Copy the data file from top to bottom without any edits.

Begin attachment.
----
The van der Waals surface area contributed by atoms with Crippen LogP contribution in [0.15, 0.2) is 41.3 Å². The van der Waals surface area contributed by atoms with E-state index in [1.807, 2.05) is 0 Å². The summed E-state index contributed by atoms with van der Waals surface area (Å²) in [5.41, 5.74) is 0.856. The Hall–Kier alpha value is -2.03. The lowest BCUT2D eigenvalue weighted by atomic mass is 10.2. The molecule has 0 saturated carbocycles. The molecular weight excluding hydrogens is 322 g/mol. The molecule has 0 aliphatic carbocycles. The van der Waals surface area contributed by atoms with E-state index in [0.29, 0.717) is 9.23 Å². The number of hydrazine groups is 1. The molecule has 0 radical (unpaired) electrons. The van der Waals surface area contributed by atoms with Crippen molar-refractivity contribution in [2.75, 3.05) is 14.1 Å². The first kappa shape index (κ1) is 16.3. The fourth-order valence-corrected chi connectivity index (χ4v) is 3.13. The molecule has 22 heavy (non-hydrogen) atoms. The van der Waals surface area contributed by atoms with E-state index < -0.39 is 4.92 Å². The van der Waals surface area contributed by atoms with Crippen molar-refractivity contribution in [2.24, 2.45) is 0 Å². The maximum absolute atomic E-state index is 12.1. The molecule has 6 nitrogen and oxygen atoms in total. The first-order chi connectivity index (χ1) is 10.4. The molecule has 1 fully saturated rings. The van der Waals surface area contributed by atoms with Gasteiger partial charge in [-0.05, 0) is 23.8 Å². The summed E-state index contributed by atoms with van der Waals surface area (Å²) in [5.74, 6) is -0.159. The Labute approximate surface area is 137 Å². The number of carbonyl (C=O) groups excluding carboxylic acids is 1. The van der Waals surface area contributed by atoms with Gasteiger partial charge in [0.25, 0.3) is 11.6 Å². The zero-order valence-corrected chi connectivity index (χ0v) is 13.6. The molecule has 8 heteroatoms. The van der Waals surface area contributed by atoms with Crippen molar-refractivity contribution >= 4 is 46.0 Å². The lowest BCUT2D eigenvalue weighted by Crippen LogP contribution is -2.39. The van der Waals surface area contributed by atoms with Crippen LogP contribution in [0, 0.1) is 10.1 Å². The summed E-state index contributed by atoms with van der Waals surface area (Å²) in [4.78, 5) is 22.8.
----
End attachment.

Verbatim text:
The van der Waals surface area contributed by atoms with Crippen LogP contribution in [0.15, 0.2) is 41.3 Å². The van der Waals surface area contributed by atoms with E-state index in [1.807, 2.05) is 0 Å². The summed E-state index contributed by atoms with van der Waals surface area (Å²) in [5.41, 5.74) is 0.856. The Hall–Kier alpha value is -2.03. The lowest BCUT2D eigenvalue weighted by atomic mass is 10.2. The molecule has 0 saturated carbocycles. The molecular weight excluding hydrogens is 322 g/mol. The molecule has 0 aliphatic carbocycles. The van der Waals surface area contributed by atoms with E-state index in [0.29, 0.717) is 9.23 Å². The number of hydrazine groups is 1. The molecule has 0 radical (unpaired) electrons. The van der Waals surface area contributed by atoms with Crippen molar-refractivity contribution in [2.75, 3.05) is 14.1 Å². The first kappa shape index (κ1) is 16.3. The fourth-order valence-corrected chi connectivity index (χ4v) is 3.13. The molecule has 22 heavy (non-hydrogen) atoms. The van der Waals surface area contributed by atoms with E-state index < -0.39 is 4.92 Å². The van der Waals surface area contributed by atoms with Crippen molar-refractivity contribution in [2.24, 2.45) is 0 Å². The maximum absolute atomic E-state index is 12.1. The molecule has 6 nitrogen and oxygen atoms in total. The first-order chi connectivity index (χ1) is 10.4. The molecule has 1 fully saturated rings. The van der Waals surface area contributed by atoms with Gasteiger partial charge in [-0.05, 0) is 23.8 Å². The summed E-state index contributed by atoms with van der Waals surface area (Å²) in [5.74, 6) is -0.159. The Labute approximate surface area is 137 Å². The number of carbonyl (C=O) groups excluding carboxylic acids is 1. The van der Waals surface area contributed by atoms with Gasteiger partial charge in [0.25, 0.3) is 11.6 Å². The zero-order valence-corrected chi connectivity index (χ0v) is 13.6. The molecule has 8 heteroatoms. The van der Waals surface area contributed by atoms with Crippen molar-refractivity contribution >= 4 is 46.0 Å². The lowest BCUT2D eigenvalue weighted by Crippen LogP contribution is -2.39. The van der Waals surface area contributed by atoms with Crippen LogP contribution in [0, 0.1) is 10.1 Å². The summed E-state index contributed by atoms with van der Waals surface area (Å²) in [4.78, 5) is 22.8.